WisBar Court Review

WisBar Court Review, published by the State Bar of Wisconsin, includes summaries and analysis of decisions from the Wisconsin Supreme Court, the Wisconsin Court of Appeals, and the U.S. Court of Appeals for the Seventh Circuit, as well as other court developments.

Latest from WisBar Court Review - Page 2

Dec. 17, 2020 – A recent state appeals court decision has rejected the “conglomerate argument” when an adult child pursues wrongful death claims leveled against assisted living facilities owned and operated by a larger health care system. Adult children can bring wrongful death claims, on their own behalf, if a parent’s death is allegedly caused by a party’s negligence. When claims involve medical malpractice against health care providers, however, adult children have no standing. Under Wis. Stat. section 655.007 and Czapinski v. St. Francis Hospital, Inc., 2000 WI 80, 236 Wis. 2d 316, N.W.2d 120, adult children of a deceased…
Dec. 14, 2020 – The Wisconsin Supreme Court has clarified that a “stay-at-home” order amid a pandemic is not a basis, on its own, for voters to declare “indefinitely confined” status and vote by absentee ballot without showing photo identification. The Republican Party of Wisconsin filed an original action to the state supreme court in March, seeking a preliminary injunction and a declaration of rights against Dane County. Prior to the April primary election, the Dane County city clerk posted on Facebook that “during this emergency and based on the Governors Stay at Home order I am declaring that all…
Dec. 9, 2020 – An employer unlawfully discriminated against a job applicant based on the applicant’s conviction record, a state appeals court has ruled. Derrick Palmer filed a complaint with the Wisconsin Department of Workforce Development after Cree Inc. (Cree) rescinded a job offer to be a lighting schematic layout applications specialist. Cree manufactures and sells LED lighting products. An administrative law judge concluded Cree did not unlawfully discriminate, but the Labor and Industry Review Commission (LIRC) reversed. A circuit court reversed LIRC, also concluding Cree did not unlawfully discriminate. But in Cree Inc. v. LIRC, 2019AP1671, a three…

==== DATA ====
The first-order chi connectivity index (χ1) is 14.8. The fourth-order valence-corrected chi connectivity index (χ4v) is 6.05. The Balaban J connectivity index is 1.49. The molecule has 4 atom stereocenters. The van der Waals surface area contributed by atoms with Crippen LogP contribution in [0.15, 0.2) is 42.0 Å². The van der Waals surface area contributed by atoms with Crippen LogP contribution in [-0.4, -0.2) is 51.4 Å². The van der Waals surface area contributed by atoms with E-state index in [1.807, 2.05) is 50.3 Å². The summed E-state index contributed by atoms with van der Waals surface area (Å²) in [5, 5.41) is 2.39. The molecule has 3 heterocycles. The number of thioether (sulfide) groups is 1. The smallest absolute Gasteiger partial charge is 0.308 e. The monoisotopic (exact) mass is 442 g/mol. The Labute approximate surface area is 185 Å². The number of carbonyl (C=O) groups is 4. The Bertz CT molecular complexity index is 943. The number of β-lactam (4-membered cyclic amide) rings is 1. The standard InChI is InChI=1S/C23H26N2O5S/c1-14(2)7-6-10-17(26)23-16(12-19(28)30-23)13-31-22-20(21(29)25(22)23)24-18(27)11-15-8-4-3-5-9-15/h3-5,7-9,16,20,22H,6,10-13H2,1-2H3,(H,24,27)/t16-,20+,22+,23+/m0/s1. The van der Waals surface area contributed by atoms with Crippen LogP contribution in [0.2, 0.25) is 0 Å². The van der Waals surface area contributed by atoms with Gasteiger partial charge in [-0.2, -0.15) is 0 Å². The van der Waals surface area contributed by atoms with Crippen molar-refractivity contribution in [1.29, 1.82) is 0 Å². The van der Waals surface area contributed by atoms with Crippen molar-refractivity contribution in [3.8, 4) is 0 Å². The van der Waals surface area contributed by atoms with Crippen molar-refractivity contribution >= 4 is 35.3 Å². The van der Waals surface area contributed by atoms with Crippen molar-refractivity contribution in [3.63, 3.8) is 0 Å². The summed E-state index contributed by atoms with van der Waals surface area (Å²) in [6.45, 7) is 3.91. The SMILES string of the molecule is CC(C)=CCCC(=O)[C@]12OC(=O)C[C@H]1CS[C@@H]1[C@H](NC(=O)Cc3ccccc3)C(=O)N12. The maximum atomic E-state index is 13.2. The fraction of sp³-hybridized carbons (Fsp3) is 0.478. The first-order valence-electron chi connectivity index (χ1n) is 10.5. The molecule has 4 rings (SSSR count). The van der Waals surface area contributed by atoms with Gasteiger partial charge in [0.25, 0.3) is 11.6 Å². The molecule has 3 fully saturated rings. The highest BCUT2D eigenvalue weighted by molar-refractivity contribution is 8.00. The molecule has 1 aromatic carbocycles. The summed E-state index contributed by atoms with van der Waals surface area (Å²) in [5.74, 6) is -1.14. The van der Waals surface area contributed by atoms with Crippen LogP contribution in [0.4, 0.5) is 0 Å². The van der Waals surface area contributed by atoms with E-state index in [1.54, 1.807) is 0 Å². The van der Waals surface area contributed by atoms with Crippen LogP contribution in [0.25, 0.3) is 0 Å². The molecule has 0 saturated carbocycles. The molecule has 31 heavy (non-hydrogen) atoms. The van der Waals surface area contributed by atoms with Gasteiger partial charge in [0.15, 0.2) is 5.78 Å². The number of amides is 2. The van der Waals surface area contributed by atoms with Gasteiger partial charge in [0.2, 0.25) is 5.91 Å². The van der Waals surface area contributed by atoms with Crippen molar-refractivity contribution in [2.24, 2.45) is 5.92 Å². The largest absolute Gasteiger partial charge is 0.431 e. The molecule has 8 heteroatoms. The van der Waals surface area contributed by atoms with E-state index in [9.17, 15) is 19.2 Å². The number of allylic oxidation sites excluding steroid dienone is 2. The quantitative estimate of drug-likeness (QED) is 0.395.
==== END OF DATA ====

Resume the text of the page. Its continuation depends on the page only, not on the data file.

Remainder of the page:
Dec. 7, 2020 – A state appeals court has ruled that the City of Monroe is immune from tort claims by a resident who slipped and fell on a city street outside his office, concluding the state’s “discretionary immunity statute” applied to bar the suit. Gregory Knoke slipped on a patch of snow and ice in 2017 and in a subsequent lawsuit, alleged the city was negligent in allowing the snow and ice to accumulate on the street. The city argued that it had governmental immunity from such lawsuits. Wis. Stat. section 893.80(4) provides that no suit may be brought…
Dec. 3, 2020 –The Wisconsin Supreme Court today denied (4-3) an original action petition challenging absentee ballot counts in Milwaukee and Dane counties, concluding the petitioner must file presidential election grievances in circuit court. Chief Justice Patience Roggensack, Justice Annette Ziegler, and Justice Rebecca Bradley all dissented in Trump v. Evers, filed just two days ago by President Donald J. Trump, Vice President Mike Pence, and Trump for President Inc. Justice Brian Hagedorn joined with Justice Ann Walsh Bradley, Justice Rebecca Dallet, and Justice Jill Karofsky to form a majority, denying President Trump’s petition to bypass the lower courts…
Dec. 1, 2020 – An Alford plea allows defendants to maintain their innocence but accept a conviction, so long as a sufficient factual basis exists for each element of the crime. Recently, the Wisconsin Supreme Court clarified the Alford plea requirements. In State v. Nash, 2020 WI 85 (Nov. 19, 2020), the court’s first criminal case decision of the term, the justices unanimously affirmed a decision to deny Kevin Nash’s post-conviction motion to withdraw his Alford plea in a child sexual assault case. In 2015, three minor girls ages 8, 12, and 15, told a forensic interviewer Nash sexually…
Nov. 17, 2020 – A state appeals court has ruled that a man convicted for a seventh offense operating while intoxicated (OWI) charge is not entitled to early release from prison even though he successfully completed a substance abuse program. The decision in State v. Gramza, 2020AP100-CR (Nov. 10, 2020) resolves an apparent conflict between a statute requiring a mandatory prison term for OWI-7th offenders and a statute that allows early release upon successful completion of a treatment program. Seventh-time OWI offenders are subject to a minimum of three years in prison, plus three years of extended supervision, under…
Oct. 27, 2020 – The U.S. Supreme Court (5-3) has declined to extend Wisconsin election deadlines to give voters more time to submit their absentee ballots. The decision ends a months-long conflict between the Republican and Democratic parties. In a ruling issued yesterday (Oct. 26), the Court denied an application from the Democratic National Committee and the Democratic Party of Wisconsin, which argued that a lower appellate court decision should be blocked and extensions granted. The plaintiff-Democrats argued that – during the COVID-19 pandemic – enforcement of Wisconsin election law deadlines pertaining to voter registration and absentee ballots, among other…